The very first Malay Regiment was not the regiment that was formed in Malaya in 1932 (later to become the modern-day Royal Malay Regiment). The British recruited local Malays in their wars with the kings of Ceylon and in 1801, these troops were formally admitted into the service of King George III as a regular British regiment of infantry on the line and called the Malay Regiment. In 1803, the Malay Regiment was defending a British garrison against the forces of the King of Kandy. The garrison was surrounded and finally surrendered to the Ceylonese after a bloody siege. Below is an account from James Cordiner's "Description of Ceylon" (1807) of what happened after and the loyalty of the Regiment's Malay Captain.
Major Davie, unable effectually to resist the Kandyans, proposed an armistice, and a truce was agreed to, on condition that he should at once abandon Kandy, with all its military stores, to the Adigar, whilst the British troops, should march to Trincomalee. During this and the previous transactions, we cannot ascribe too much praise to the noble conduct of Captain Noordeen, the native commander of the troops of the Malay Regiment. Tempted with the most flattering offers by the native princes in the opposite army, he still maintained his integrity and declined them, and has left a noble instance of the faithfulness and fidelity of his nation.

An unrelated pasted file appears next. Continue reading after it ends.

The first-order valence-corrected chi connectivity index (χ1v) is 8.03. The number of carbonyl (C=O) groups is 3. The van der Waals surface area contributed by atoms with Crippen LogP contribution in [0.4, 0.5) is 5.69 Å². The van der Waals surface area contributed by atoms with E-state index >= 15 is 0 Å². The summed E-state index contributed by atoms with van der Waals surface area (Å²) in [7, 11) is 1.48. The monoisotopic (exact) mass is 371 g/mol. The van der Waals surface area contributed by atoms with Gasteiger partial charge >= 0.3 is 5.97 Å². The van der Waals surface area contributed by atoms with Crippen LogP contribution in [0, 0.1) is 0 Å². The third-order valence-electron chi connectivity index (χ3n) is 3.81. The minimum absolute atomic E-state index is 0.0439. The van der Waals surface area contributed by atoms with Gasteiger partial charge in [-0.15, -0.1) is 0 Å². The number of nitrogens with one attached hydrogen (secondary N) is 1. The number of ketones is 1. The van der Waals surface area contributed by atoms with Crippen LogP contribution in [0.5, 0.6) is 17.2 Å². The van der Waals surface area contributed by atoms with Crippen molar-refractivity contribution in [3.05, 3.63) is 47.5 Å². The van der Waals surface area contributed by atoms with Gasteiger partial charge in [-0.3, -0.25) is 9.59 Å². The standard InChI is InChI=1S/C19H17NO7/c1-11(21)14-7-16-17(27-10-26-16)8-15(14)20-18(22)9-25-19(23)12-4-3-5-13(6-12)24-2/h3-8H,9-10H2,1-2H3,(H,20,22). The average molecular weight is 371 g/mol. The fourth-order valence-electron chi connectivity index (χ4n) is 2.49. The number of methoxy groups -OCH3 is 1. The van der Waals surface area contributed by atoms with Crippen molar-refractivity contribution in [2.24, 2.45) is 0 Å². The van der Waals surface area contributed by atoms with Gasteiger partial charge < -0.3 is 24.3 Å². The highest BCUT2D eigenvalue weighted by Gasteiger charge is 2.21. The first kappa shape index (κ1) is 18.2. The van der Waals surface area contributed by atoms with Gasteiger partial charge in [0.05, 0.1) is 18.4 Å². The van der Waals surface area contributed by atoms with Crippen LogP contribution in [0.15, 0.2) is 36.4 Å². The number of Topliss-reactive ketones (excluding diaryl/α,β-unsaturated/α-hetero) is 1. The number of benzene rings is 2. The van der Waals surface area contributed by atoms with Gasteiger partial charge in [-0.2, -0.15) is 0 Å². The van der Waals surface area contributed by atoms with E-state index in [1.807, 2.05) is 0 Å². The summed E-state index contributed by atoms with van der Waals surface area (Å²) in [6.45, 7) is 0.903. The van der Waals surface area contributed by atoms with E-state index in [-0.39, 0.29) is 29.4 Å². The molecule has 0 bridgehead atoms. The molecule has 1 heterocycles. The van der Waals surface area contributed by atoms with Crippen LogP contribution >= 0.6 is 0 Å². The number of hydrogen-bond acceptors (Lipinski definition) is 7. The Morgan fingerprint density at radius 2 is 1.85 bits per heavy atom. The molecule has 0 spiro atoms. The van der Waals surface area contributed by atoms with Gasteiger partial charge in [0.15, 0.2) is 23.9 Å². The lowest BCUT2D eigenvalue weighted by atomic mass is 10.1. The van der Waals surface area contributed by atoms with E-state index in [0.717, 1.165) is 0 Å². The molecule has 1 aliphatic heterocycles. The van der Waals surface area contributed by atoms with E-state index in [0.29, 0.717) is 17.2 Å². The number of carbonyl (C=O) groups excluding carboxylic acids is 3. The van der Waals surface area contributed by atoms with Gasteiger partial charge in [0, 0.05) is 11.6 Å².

Every thing was agreed to — Major Davie and his officers were separated from the troops. However,the latter were marched into a narrow defile, then taken out two by two, and, in cold blood, massacred by the Kandyans, each successive pair being led to a distance from the larger company, and then murdered. The entire body of helpless sick left in the garrison hospital soon after shared the same fate.
On the day the British soldiers were massacred by the Kandyan troops, Noordeen and his bother Karaeng Sapinine were ordered to be carried to the presence of the King of Kandy, and told that he wished to induce them to become the leaders of his Malay subjects and to fight for him. As they came into the royal presence, they refused to prostrate themselves on the ground to the King in the customary manner but instead saluted him respectfully. Their temerity did not anger the king and he repeated his offer to the brothers to become 'princes' over the Malays who resided in his kingdom.
Both brothers refused the offer, explaining that they had taken an oath to the King of England and that acceptance of this offer would be treachery, saying that they would live and die in their master's service.
The King imprisoned them but, three weeks later, again requested them to join him, and again they refused. Following this, the king became very angry and ordered them to be executed. Their bodies were denied decent burials thrown onto the jungle to be devoured by wild beasts - an act that horrified and greatly offended his Malay subjects.
Such were the fearful effects of the unnecessary surrender of Major Davie, misconduct fortunately rare in the annals of British warfare. The darkest shades, however, are seldom without some bright spot to relieve them; and it is grateful to turn from the pusillanimity of one officer, (although a Briton,) to the devotion and heroism of another, and a Malay. We have already noticed the decision and fidelity of Captain Noordeen, in his fight with the Kandyans, as an enemy ; and as a captive, we shall find the same consistency persevered in with admirable strength of mind.